If we are to even begin judging the world we have to already have an innate means, axioms, theorems etc, according to which the world can be judged.


How could we possibly even begin to conceive of the world without an a priori established, or given, conceptual framework? (Immanuel Kant).

monkey spanners
04-05-2013, 04:26 PM
Its all just something that someone believes to be true (or not true). We can not be sure of anything as we are part of the equation/system/life/whatever.
You would need an external observer to be able to be objective. Peoples ego's often get in the way in working out whats going.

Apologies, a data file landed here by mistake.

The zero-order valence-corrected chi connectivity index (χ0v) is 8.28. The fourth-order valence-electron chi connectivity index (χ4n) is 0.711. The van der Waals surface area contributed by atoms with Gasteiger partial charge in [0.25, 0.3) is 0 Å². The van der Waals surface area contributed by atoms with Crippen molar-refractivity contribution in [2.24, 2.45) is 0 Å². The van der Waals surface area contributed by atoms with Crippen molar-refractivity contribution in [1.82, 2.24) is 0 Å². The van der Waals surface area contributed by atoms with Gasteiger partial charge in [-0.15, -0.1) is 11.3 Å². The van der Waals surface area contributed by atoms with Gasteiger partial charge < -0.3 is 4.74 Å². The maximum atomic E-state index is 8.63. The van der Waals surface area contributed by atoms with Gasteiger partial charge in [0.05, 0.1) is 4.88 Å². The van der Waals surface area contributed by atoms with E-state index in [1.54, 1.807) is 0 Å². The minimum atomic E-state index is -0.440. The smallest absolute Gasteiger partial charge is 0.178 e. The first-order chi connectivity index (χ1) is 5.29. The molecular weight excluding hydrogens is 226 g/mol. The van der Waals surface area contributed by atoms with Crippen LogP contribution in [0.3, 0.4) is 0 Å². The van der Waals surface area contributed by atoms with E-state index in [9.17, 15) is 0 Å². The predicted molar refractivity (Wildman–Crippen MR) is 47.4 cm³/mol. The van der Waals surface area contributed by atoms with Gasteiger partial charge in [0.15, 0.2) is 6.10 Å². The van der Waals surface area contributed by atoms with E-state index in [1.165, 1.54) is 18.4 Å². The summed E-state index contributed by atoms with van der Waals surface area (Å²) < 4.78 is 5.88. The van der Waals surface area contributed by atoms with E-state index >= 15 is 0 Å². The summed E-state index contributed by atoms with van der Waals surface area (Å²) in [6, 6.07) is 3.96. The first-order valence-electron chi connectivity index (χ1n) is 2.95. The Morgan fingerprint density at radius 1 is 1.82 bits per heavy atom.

When you meet someoen who has worked out what life is all about, you find that few if any of the big intelectual questions are important, the most important thing it to be nice to our fellow beings :)

DTLarca
04-05-2013, 05:06 PM
Its all just something that someone believes to be true (or not true).

So if I believe that what you have just said is false then would you accept it as true that what you just said is false?


We can not be sure of anything as we are part of the equation/system/life/whatever.

A extreme sceptic might argue that we cannot know for sure that we are not brains in a vat - in the Matrix - that sort of thing. Because both theories, that we are and that we are not, are equally supported by the evidence - the world looks exactly the way it would as suggested by both theories.